LIZ ANN SONDERS: We all know that the stock market’s action is connected to economic and earnings fundamentals. That’s a tried and true relationship, but I think the timing of it tends to be one of the things that throws investors off. And I want to use an example, a couple of examples to describe this relationship between economic or earnings, overall macro fundamentals and what the stock market does, because in investors’ minds it often seems a disconnected.
Go back to March of 2009. That’s an extreme, but I think very perfect example of the power of the stock market to sniff out inflection points in the economic or earnings data. So if you think about circa March 2009, which we know with the benefit of hindsight was the low in this bull market, at that time, whether you look at the month, specifically, or you look at the first quarter of 2009, we know, in general, but you can look at the data, that most of the economic and earnings fundamentals were pretty abysmal at that time. Whether it was job growth, whether it was the unemployment rate, or GDP growth, or consumer spending, retail sales, confidence measures were all probably at, basically, the bottom. But the stock market has a remarkable tendency to figure this out, to figure out when the data has stopped getting worse and is going to start getting better, that bottom of the V. That tends to be the launch point for the stock market. We all know as sort of Main Street people, that’s an environment we don’t tend to feel very good because the data is so bad, but that tends to be a launch point for the market.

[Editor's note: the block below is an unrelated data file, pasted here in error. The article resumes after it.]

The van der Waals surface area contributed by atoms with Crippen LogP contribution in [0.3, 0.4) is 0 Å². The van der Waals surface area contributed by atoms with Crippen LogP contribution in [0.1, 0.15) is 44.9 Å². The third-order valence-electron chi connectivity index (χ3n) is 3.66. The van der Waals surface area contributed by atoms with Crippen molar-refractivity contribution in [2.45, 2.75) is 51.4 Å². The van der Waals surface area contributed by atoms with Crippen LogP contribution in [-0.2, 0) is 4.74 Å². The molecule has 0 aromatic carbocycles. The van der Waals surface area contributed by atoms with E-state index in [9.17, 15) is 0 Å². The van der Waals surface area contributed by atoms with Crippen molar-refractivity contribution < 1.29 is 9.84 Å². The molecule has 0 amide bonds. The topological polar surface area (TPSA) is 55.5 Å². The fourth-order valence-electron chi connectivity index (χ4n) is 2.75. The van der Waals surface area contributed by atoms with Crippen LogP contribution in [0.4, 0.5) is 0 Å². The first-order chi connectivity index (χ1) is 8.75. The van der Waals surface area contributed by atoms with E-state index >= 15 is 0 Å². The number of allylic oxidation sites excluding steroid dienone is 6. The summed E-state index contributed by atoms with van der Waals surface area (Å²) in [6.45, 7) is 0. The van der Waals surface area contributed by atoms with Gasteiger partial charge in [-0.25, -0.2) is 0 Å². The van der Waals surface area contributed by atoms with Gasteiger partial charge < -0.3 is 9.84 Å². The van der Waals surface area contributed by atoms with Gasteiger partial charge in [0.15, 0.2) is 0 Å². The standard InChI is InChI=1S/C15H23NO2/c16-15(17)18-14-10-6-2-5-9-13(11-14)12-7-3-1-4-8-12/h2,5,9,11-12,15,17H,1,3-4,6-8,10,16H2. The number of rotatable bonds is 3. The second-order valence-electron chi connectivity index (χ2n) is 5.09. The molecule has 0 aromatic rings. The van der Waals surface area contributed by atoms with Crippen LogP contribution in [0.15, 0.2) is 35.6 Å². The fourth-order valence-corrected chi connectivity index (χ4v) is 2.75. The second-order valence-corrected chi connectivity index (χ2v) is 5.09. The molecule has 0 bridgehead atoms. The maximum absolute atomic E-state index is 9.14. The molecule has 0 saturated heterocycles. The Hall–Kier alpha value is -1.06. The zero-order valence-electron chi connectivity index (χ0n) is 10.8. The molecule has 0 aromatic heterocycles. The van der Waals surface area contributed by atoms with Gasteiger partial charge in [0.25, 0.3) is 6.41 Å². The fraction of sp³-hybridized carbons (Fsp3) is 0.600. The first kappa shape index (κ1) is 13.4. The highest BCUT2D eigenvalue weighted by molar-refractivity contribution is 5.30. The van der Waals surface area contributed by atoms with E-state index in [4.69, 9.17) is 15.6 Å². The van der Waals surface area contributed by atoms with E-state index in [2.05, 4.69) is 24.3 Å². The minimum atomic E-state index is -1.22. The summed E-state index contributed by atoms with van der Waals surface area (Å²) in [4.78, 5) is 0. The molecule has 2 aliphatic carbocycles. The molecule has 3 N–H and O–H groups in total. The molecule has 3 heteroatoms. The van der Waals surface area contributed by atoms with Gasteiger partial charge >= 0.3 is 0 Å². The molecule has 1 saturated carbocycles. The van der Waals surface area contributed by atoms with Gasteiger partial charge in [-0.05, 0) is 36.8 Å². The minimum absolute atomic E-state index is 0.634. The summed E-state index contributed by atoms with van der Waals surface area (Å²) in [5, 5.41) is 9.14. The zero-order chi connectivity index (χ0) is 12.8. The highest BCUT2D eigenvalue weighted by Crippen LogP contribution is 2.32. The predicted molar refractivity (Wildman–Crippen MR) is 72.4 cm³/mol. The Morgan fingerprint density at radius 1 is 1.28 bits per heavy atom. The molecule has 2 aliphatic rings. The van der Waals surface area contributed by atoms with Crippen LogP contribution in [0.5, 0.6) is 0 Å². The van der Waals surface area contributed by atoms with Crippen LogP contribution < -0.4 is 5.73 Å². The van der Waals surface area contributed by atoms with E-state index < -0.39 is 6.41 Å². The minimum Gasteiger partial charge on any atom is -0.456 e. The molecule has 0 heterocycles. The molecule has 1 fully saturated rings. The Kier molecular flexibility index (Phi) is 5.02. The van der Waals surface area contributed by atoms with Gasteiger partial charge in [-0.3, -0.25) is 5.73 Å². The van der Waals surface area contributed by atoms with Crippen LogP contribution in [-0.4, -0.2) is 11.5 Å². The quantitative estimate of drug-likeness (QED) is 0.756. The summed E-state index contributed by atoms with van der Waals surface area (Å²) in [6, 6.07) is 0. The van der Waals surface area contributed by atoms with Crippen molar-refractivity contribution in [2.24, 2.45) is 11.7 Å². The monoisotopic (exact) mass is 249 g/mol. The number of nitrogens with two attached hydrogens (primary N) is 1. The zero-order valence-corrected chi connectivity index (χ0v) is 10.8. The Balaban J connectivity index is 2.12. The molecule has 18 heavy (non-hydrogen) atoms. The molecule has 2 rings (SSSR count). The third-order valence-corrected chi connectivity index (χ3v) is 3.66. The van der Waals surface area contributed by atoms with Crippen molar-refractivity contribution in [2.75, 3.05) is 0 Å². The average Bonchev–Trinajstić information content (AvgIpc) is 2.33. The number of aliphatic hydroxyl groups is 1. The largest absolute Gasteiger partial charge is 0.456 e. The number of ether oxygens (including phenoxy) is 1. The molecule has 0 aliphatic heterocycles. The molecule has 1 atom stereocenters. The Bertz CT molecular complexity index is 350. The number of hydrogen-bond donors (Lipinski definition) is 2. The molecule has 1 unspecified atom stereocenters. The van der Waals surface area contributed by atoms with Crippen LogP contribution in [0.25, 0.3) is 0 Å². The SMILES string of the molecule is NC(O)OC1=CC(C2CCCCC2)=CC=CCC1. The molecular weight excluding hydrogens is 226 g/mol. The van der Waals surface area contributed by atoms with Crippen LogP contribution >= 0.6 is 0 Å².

An example of the opposite when it kicks in would be circa 2000. So everybody was incredibly enthusiastic about the market, the economic fundamentals were quite, quite strong—again, job growth, GDP growth, industrial production, consumer confidence. But the market has a tendency to figure out when things stop getting better and start getting worse, the top of the V, when the data is incredibly good.
Now, I don’t think we’re at either one of those extremes right now, but given that we’re seeing more consistency in this economic data, given one of my themes coming into this year that this would be a year that probably Main Street would feel better than Wall Street, understand that there’s a component of ‘be careful what you wish for,’ that at usually a point where the economic earnings fundamental data is really, really strong, the market starts to figure out ‘is this as good as it gets?’. So understanding those relationships, I think, is one of the most important things investors can do to be successful.